Over recent weeks the RYA has been in discussions with the Government officials making the case for limited and controlled access to boats locked down in marinas. The RYA believes that visiting marinas and spending time working on a boat that is moored or ashore can be readily achieved within the parameters of the existing core Government advice regarding hygiene and social distancing. With representations to date not delivering a solution to what is evidently a critical issue for affected members, the RYA is taking the case to Ministers and calling for the support of Members of Parliament.

Boat owners need access to their property to undertake essential maintenance, for example, checks for water ingress, maintenance of engines and electrical installations that cannot be undertaken by marina staff. Many boat owners are also obligated by their insurers to visit their vessel regularly to avoid cover being refused in respect of maintenance related claims. The RYA’s advice to members is that you should check this aspect of your insurance policy with your insurers no matter what the policy states. A lockdown insurance update has also been published on the RYA website.

Sarah Treseder, RYA Chief Executive, says: “We acknowledge and appreciate that marina operators are working as hard as possible under difficult circumstances, and are doing their best to take care of boats during the lockdown. However, marina staff obviously cannot undertake the sort of essential maintenance that responsible owners would do. The significant number of approaches that the RYA has received from members demonstrates that this is a critical issue for boat owners. We believe there are measures that could be permitted immediately within the existing Government guidance to allow access for essential maintenance.

All are predicated on the overarching need to keep people socially distant from those outside their immediate household, to shield the elderly and those with underlying medical conditions and prevent unnecessary travel”.

Concerned members should contact [email protected] and use the RYA Coronavirus hub, which outlines current advice and information for recreational boaters.”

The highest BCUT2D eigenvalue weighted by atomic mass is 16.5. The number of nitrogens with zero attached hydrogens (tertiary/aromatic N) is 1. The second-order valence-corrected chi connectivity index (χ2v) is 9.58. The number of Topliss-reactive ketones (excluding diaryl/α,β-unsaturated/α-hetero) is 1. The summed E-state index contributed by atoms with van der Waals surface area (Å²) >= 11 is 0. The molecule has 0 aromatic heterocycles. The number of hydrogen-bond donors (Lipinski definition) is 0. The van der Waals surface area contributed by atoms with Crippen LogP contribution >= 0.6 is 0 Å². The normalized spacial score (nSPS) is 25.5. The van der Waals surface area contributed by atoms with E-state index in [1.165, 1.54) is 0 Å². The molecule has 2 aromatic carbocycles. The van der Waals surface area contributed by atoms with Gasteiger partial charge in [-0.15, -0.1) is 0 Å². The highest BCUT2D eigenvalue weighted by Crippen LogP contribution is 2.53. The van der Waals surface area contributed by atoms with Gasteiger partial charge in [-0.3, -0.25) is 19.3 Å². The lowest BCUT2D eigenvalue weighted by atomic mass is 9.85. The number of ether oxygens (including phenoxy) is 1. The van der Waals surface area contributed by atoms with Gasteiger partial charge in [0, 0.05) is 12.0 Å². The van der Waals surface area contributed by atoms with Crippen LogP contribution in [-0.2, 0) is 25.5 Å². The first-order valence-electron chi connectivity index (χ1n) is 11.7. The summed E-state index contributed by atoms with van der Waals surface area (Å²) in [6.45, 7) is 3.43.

With all sports starting to consider recovery, the RYA is developing a ‘Return to Boating’ strategy aimed at getting the message over that there is a very strong case for boating to be one of the first activities that could be resumed safely within any necessary parameters for social distancing, once we start to see a relaxation of the current restrictions.

Bangor Marina tells Afloat that the staff are very busy acting upon requests to check berth holders’ boats.

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The RYA has launched a six-week series of racing rules webinars led by rules experts including Belfast Lough's own Chris Lindsay

The webinars will be free for racing sailors and aspiring race officials to introduce and explain the racing rules of sailing. Whether you are your club’s rules expert, a squad sailor or just want to know a bit more, the series will guide you through the racing rules to give you the best advantage on the race course.

The sessions will be delivered by some of the top names in the world of racing rules including British Sailing Team coach and strategist Mark Rushall, World Sailing Governance and Rules Consultant Jon Napier and Tokyo 2020 video umpire Chris Lindsay.

The webinars, which will be screened at 8 pm every Wednesday starting from April 29, will help you understand the right of way rules, how to deal with marks, obstructions and more. Each webinar will aim to be interactive, giving you the opportunity to get your questions answered, and will also be recorded for those who can’t make the initial screening.
This is an ideal way to prepare for the coming season, for whenever we’re back on the water again.

No camera or microphone is required to join - you can simply relax, view the slides and listen to the presenter as they explain each rule, and how they apply to real-life scenarios.

If you tune in live there will be the opportunity to ask the presenter your questions. To register click here

The RYA is offering guidance and advice to Affiliated Clubs and Recognised Training Centres to assist with emergency financial planning. The financial planning club guidance includes advice on reviewing income and expenditure, how to utilise savings, plus ideas to help generate revenue.

Clubs and training centres can also access a COVID-19 Financial Toolkit which has been created to support those working on emergency planning and budgeting processes.

The RYA is also asking clubs and training centres to complete a survey designed to help venues to work through some of the help and support currently available. This information will also help the RYA to target the most needed support and guidance and effectively influence major stakeholders including the UK Government.